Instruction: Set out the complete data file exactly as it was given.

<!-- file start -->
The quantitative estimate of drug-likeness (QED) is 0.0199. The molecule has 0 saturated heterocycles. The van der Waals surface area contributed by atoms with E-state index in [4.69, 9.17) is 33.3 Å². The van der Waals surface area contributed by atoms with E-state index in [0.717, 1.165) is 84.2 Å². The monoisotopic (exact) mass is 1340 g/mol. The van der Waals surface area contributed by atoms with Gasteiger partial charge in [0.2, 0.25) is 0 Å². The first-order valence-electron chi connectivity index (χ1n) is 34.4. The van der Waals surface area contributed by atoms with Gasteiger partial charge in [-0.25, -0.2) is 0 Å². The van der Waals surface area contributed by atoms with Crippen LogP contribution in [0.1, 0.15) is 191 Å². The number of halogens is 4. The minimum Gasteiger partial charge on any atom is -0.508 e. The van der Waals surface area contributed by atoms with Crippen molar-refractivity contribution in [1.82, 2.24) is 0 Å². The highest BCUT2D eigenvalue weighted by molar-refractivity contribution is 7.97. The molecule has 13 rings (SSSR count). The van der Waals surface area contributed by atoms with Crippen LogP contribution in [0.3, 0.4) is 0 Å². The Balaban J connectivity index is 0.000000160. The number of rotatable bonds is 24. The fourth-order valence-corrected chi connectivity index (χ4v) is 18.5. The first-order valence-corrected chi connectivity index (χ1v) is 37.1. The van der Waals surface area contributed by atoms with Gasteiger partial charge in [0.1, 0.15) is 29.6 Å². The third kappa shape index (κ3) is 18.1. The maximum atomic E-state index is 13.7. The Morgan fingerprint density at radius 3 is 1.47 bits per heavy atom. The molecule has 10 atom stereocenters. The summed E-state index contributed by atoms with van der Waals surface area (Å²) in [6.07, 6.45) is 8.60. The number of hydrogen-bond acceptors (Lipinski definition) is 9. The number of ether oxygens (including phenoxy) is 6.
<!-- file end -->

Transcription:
The quantitative estimate of drug-likeness (QED) is 0.0199. The molecule has 0 saturated heterocycles. The van der Waals surface area contributed by atoms with E-state index in [4.69, 9.17) is 33.3 Å². The van der Waals surface area contributed by atoms with E-state index in [0.717, 1.165) is 84.2 Å². The monoisotopic (exact) mass is 1340 g/mol. The van der Waals surface area contributed by atoms with Gasteiger partial charge in [0.2, 0.25) is 0 Å². The first-order valence-electron chi connectivity index (χ1n) is 34.4. The van der Waals surface area contributed by atoms with Gasteiger partial charge in [-0.25, -0.2) is 0 Å². The van der Waals surface area contributed by atoms with Crippen LogP contribution in [0.1, 0.15) is 191 Å². The number of halogens is 4. The minimum Gasteiger partial charge on any atom is -0.508 e. The van der Waals surface area contributed by atoms with Crippen molar-refractivity contribution in [1.82, 2.24) is 0 Å². The highest BCUT2D eigenvalue weighted by molar-refractivity contribution is 7.97. The molecule has 13 rings (SSSR count). The van der Waals surface area contributed by atoms with Crippen LogP contribution in [0.3, 0.4) is 0 Å². The Balaban J connectivity index is 0.000000160. The number of rotatable bonds is 24. The fourth-order valence-corrected chi connectivity index (χ4v) is 18.5. The first-order valence-corrected chi connectivity index (χ1v) is 37.1. The van der Waals surface area contributed by atoms with Gasteiger partial charge in [0.1, 0.15) is 29.6 Å². The third kappa shape index (κ3) is 18.1. The maximum atomic E-state index is 13.7. The Morgan fingerprint density at radius 3 is 1.47 bits per heavy atom. The molecule has 10 atom stereocenters. The summed E-state index contributed by atoms with van der Waals surface area (Å²) in [6.07, 6.45) is 8.60. The number of hydrogen-bond acceptors (Lipinski definition) is 9. The number of ether oxygens (including phenoxy) is 6.